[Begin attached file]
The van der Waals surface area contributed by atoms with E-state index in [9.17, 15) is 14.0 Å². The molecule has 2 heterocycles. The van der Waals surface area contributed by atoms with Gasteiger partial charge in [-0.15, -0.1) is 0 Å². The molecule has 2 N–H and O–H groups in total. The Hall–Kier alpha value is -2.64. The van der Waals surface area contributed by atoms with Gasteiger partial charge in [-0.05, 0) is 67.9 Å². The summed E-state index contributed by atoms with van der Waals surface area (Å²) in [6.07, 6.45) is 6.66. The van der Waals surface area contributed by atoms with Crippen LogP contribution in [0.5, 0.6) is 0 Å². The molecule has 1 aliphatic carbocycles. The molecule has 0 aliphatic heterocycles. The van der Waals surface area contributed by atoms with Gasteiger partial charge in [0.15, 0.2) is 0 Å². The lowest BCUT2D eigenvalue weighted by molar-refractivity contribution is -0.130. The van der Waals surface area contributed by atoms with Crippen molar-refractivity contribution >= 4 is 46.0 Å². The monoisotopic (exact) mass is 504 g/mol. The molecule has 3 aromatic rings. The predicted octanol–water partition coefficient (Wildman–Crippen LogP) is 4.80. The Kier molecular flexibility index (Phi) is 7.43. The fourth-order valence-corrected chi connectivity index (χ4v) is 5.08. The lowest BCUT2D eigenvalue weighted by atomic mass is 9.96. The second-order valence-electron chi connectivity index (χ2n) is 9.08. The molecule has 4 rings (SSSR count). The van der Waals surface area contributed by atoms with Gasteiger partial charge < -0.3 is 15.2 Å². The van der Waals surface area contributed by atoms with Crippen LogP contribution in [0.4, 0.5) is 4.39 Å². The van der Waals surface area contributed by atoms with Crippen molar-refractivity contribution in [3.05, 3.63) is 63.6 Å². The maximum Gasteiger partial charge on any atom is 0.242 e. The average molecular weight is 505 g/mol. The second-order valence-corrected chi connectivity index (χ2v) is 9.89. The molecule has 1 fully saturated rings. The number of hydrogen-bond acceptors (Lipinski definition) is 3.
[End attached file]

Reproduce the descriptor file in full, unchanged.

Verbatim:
The van der Waals surface area contributed by atoms with E-state index in [9.17, 15) is 14.0 Å². The molecule has 2 heterocycles. The van der Waals surface area contributed by atoms with Gasteiger partial charge in [-0.15, -0.1) is 0 Å². The molecule has 2 N–H and O–H groups in total. The Hall–Kier alpha value is -2.64. The van der Waals surface area contributed by atoms with Gasteiger partial charge in [-0.05, 0) is 67.9 Å². The summed E-state index contributed by atoms with van der Waals surface area (Å²) in [6.07, 6.45) is 6.66. The van der Waals surface area contributed by atoms with Crippen LogP contribution in [0.5, 0.6) is 0 Å². The molecule has 1 aliphatic carbocycles. The molecule has 0 aliphatic heterocycles. The van der Waals surface area contributed by atoms with Gasteiger partial charge in [0.15, 0.2) is 0 Å². The lowest BCUT2D eigenvalue weighted by molar-refractivity contribution is -0.130. The van der Waals surface area contributed by atoms with Crippen molar-refractivity contribution >= 4 is 46.0 Å². The monoisotopic (exact) mass is 504 g/mol. The molecule has 3 aromatic rings. The predicted octanol–water partition coefficient (Wildman–Crippen LogP) is 4.80. The Kier molecular flexibility index (Phi) is 7.43. The fourth-order valence-corrected chi connectivity index (χ4v) is 5.08. The lowest BCUT2D eigenvalue weighted by atomic mass is 9.96. The second-order valence-electron chi connectivity index (χ2n) is 9.08. The molecule has 4 rings (SSSR count). The van der Waals surface area contributed by atoms with Gasteiger partial charge < -0.3 is 15.2 Å². The van der Waals surface area contributed by atoms with Crippen LogP contribution in [0.4, 0.5) is 4.39 Å². The van der Waals surface area contributed by atoms with Crippen molar-refractivity contribution in [3.05, 3.63) is 63.6 Å². The maximum Gasteiger partial charge on any atom is 0.242 e. The average molecular weight is 505 g/mol. The second-order valence-corrected chi connectivity index (χ2v) is 9.89. The molecule has 1 fully saturated rings. The number of hydrogen-bond acceptors (Lipinski definition) is 3.